As with any new leader, it’s difficult to say which campaign promises will translate into policy. Mr. Trump will have a Republican led House and Senate, who in theory would support a Republican president. Yet, as Mr. Trump has repeatedly proved, he is no normal Republican and will likely be no ordinary president.

Much like the uncertainty created by Brexit, many experts are advising a wait-and-see approach to dealing with Mr. Trump’s presidency, as he is inconsistent at best between what he says and what he does.

However, here are some considerations for businesses, especially small businesses, in the UK:


Britain exports £30 billion worth of goods and services to the US, making them an important trading partner to businesses of all sizes. Trump has said that Brexit makes no difference to him, in terms of negotiating trade deals, but that does not mean he will be offering the UK any special favours.

Trump is generally against many of the trade agreements to which the US is currently party, including the North American Free Trade Agreement (NAFTA). He has taken a clearly ‘America-first’ tone when it comes to trade, but it’s hard to know how that would play out in future US/UK agreements. Some experts suggest that if Mr. Trump engages in trade wars, that could in turn lead to panic or long-term uncertainty in asset markets.

Christian Stadler, professor of strategic management at the Warwick Business School, suggests that some industries, such as steel, should expect a dramatic rise in import duty.

However, after an initial hit, experts predict the dollar will remain strong against the pound, which would benefit exporters, but force importers to pass higher prices on to consumers.

Regardless, British businesses that export goods to the US should be on alert; if Brexit results in more difficult trading with the E.U. (which it is likely to do — but to what degree is still unknown), UK companies will want to protect their deals with the US.


During any political upheaval, investors tend to become more conservative, and markets can suffer. The biggest impact of this will be felt by start-ups and small businesses hoping to secure funding. Brexit has already made this difficult for many small businesses, and Mr. Trump’s inauguration will likely only add to the uncertainty.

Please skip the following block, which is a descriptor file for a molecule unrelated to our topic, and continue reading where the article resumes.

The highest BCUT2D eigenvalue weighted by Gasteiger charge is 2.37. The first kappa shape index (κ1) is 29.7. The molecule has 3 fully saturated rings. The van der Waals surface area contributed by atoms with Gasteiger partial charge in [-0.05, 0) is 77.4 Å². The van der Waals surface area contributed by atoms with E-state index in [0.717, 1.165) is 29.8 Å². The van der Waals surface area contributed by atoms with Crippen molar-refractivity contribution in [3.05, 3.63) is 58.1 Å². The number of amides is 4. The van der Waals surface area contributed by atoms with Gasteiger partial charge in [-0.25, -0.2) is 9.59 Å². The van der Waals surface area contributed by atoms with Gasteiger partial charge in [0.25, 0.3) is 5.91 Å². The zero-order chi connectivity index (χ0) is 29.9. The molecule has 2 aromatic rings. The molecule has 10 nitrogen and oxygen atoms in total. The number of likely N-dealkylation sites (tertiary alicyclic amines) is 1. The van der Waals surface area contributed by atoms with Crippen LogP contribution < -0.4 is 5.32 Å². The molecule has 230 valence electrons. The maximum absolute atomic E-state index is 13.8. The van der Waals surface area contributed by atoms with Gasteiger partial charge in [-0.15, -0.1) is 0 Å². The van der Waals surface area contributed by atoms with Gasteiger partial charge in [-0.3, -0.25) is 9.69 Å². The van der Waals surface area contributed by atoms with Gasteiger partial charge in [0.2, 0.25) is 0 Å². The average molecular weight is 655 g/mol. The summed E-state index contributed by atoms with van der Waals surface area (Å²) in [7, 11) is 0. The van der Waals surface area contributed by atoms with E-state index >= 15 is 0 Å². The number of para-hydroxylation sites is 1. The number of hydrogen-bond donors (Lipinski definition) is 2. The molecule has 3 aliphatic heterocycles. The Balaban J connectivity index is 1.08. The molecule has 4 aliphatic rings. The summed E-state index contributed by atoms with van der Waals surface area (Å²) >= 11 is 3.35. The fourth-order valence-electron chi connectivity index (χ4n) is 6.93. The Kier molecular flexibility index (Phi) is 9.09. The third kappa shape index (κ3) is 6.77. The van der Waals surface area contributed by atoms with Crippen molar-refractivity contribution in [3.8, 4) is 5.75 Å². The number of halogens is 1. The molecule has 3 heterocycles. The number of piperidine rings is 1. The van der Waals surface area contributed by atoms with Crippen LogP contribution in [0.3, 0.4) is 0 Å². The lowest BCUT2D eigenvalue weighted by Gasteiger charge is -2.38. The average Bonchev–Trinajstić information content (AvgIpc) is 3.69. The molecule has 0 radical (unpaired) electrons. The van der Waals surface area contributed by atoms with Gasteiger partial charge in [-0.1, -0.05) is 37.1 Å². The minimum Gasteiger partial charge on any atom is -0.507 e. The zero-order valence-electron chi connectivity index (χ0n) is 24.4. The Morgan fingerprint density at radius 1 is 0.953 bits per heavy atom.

While Trump has made promises to invest heavily in US infrastructure, it can be assumed that most of these contracts would go to US companies. Prof. Stadler of Warwick Business School suggests that UK companies could set up subsidiaries in the US to circumvent trade problems and make the best of new investments in infrastructure.

Tourism and travel

Many UK small businesses rely on tourism, which is expected to take a hit because of Brexit. But some analysts suggest that if Mr. Trump enacts the tax cuts he promised on the campaign trail, Americans may have more discretionary money to spend on travel to the UK.

However, UK business people may have more difficulty getting permits to work in the US if Mr. Trump clamps down on immigration and border controls, as he has also promised to do.

How to prepare?

According to economic commentator Jeremy Cook, there’s very little UK businesses can do to prepare in these uncertain times. The best many can do is consolidate investments and save for a future rainy (or even stormy) day.

I suggest that companies of all sizes should dig in and do some serious scenario planning, exploring all options — best and worst-case scenarios — then make preparations to shift tactics based on what comes to pass. This is something I have done with a number of clients of mine following the Brexit vote and is something worth repeating now.

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